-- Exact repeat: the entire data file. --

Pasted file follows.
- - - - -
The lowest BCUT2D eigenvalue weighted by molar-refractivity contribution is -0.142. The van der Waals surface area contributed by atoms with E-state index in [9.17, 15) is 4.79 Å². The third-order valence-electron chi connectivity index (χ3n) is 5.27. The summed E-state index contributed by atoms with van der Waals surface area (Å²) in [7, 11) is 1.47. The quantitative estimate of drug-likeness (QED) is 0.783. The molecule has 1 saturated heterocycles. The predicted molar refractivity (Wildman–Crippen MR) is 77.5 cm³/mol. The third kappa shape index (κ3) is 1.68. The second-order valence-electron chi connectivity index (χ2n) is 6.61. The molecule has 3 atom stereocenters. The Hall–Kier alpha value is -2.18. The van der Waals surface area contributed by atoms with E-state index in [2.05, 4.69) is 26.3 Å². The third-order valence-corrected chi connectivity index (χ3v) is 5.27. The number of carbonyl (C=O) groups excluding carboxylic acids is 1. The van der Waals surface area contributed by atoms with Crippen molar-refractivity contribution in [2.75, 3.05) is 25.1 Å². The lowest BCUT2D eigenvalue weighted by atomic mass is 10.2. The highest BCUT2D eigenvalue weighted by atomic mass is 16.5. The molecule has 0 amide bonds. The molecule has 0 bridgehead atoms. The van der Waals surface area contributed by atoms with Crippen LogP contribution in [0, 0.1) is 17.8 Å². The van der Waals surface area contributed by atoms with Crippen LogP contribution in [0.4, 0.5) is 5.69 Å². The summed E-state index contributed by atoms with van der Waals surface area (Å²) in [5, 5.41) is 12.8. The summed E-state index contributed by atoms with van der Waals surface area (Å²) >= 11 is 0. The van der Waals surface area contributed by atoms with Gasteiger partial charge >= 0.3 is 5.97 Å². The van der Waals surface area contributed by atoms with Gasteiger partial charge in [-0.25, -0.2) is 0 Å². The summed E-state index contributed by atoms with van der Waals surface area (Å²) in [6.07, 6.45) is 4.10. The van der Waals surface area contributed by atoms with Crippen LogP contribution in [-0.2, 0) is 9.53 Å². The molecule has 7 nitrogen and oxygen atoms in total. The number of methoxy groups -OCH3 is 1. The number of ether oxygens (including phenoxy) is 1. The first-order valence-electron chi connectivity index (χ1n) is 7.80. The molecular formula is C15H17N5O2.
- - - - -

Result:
The lowest BCUT2D eigenvalue weighted by molar-refractivity contribution is -0.142. The van der Waals surface area contributed by atoms with E-state index in [9.17, 15) is 4.79 Å². The third-order valence-electron chi connectivity index (χ3n) is 5.27. The summed E-state index contributed by atoms with van der Waals surface area (Å²) in [7, 11) is 1.47. The quantitative estimate of drug-likeness (QED) is 0.783. The molecule has 1 saturated heterocycles. The predicted molar refractivity (Wildman–Crippen MR) is 77.5 cm³/mol. The third kappa shape index (κ3) is 1.68. The second-order valence-electron chi connectivity index (χ2n) is 6.61. The molecule has 3 atom stereocenters. The Hall–Kier alpha value is -2.18. The van der Waals surface area contributed by atoms with E-state index in [2.05, 4.69) is 26.3 Å². The third-order valence-corrected chi connectivity index (χ3v) is 5.27. The number of carbonyl (C=O) groups excluding carboxylic acids is 1. The van der Waals surface area contributed by atoms with Crippen molar-refractivity contribution in [2.75, 3.05) is 25.1 Å². The lowest BCUT2D eigenvalue weighted by atomic mass is 10.2. The highest BCUT2D eigenvalue weighted by atomic mass is 16.5. The molecule has 0 amide bonds. The molecule has 0 bridgehead atoms. The van der Waals surface area contributed by atoms with Crippen LogP contribution in [0, 0.1) is 17.8 Å². The van der Waals surface area contributed by atoms with Crippen LogP contribution in [0.4, 0.5) is 5.69 Å². The summed E-state index contributed by atoms with van der Waals surface area (Å²) in [5, 5.41) is 12.8. The summed E-state index contributed by atoms with van der Waals surface area (Å²) >= 11 is 0. The van der Waals surface area contributed by atoms with Gasteiger partial charge >= 0.3 is 5.97 Å². The van der Waals surface area contributed by atoms with Gasteiger partial charge in [-0.25, -0.2) is 0 Å². The summed E-state index contributed by atoms with van der Waals surface area (Å²) in [6.07, 6.45) is 4.10. The van der Waals surface area contributed by atoms with Crippen LogP contribution in [-0.2, 0) is 9.53 Å². The molecule has 7 nitrogen and oxygen atoms in total. The number of methoxy groups -OCH3 is 1. The number of ether oxygens (including phenoxy) is 1. The first-order valence-electron chi connectivity index (χ1n) is 7.80. The molecular formula is C15H17N5O2.